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Anna and the Swallow Man
Cover of Anna and the Swallow Man
Anna and the Swallow Man
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A New York Times Bestseller A Publishers Weekly Best Book of the Year A Shelf Awareness Best Book of the YearA Bulletin Blue Ribbon Book Winner of the Indies Choice Book Award Winner of the Sydney...
A New York Times Bestseller A Publishers Weekly Best Book of the Year A Shelf Awareness Best Book of the YearA Bulletin Blue Ribbon Book Winner of the Indies Choice Book Award Winner of the Sydney...
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Description-

  • A New York Times Bestseller
    A Publishers Weekly Best Book of the Year
    A Shelf Awareness Best Book of the Year
    A Bulletin Blue Ribbon Book
    Winner of the Indies Choice Book Award
    Winner of the Sydney Taylor Book Award

    "Exquisite." —The Wall Street Journal

    "This is masterly storytelling." —The New York Times Book Review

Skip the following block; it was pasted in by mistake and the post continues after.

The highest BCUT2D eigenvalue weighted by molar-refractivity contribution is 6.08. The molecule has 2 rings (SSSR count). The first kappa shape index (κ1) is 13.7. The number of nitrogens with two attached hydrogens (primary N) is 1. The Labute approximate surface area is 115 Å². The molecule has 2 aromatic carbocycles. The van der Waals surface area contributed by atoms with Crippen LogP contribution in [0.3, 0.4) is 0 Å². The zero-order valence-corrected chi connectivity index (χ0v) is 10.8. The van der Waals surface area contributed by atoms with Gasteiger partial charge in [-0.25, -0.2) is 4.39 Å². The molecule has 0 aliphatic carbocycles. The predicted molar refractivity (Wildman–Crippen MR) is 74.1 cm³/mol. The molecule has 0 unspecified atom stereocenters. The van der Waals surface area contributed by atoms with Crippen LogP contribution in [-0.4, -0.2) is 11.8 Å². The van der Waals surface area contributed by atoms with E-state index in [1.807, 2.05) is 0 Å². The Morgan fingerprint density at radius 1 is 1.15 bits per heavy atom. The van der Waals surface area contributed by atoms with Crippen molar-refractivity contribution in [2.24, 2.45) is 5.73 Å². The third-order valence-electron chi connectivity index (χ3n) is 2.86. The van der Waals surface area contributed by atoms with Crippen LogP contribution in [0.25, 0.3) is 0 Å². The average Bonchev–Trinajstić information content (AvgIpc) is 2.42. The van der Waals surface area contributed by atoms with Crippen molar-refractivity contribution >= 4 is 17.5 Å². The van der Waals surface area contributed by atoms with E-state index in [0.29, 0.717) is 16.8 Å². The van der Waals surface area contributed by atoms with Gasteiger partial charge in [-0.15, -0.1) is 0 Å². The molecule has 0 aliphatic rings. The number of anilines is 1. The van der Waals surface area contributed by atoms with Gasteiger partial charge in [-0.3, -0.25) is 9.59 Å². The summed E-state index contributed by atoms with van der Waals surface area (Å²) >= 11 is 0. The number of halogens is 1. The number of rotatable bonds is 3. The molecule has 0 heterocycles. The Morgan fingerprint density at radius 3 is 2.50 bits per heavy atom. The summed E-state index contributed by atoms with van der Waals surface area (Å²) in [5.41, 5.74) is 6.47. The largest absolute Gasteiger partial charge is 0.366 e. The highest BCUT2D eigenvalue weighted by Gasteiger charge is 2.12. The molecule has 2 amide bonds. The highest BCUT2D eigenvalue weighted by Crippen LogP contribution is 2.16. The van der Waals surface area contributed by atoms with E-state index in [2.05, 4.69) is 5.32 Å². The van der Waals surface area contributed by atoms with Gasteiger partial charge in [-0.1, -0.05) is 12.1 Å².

A stunning, beautiful, and ambitious debut novel set in Poland during the Second World War perfect for readers of All the Light We Cannot See and The Book Thief.


    Kraków, 1939. A million marching soldiers and a thousand barking dogs. This is no place to grow up. Anna Łania is just seven years old when the Germans take her father, a linguistics professor, during their purge of intellectuals in Poland. She's alone.
    And then Anna meets the Swallow Man. He is a mystery, strange and tall, a skilled deceiver with more than a little magic up his sleeve. And when the soldiers in the streets look at him, they see what he wants them to see.
    The Swallow Man is not Anna's father—she knows that very well—but she also knows that, like her father, he's in danger of being taken, and like her father, he has a gift for languages: Polish, Russian, German, Yiddish, even Bird. When he summons a bright, beautiful swallow down to his hand to stop her from crying, Anna is entranced. She follows him into the wilderness.
    Over the course of their travels together, Anna and the Swallow Man will dodge bombs, tame soldiers, and even, despite their better judgment, make a friend. But in a world gone mad, everything can prove dangerous. Even the Swallow Man.

    Destined to become a classic, Gavriel Savit's stunning debut reveals life's hardest lessons while celebrating its miraculous possibilities.

Excerpts-

  • From the book What Do You Say?



    When Anna Łania woke on the morning of the sixth of November in the year 1939—her seventh—there were several things that she did not know: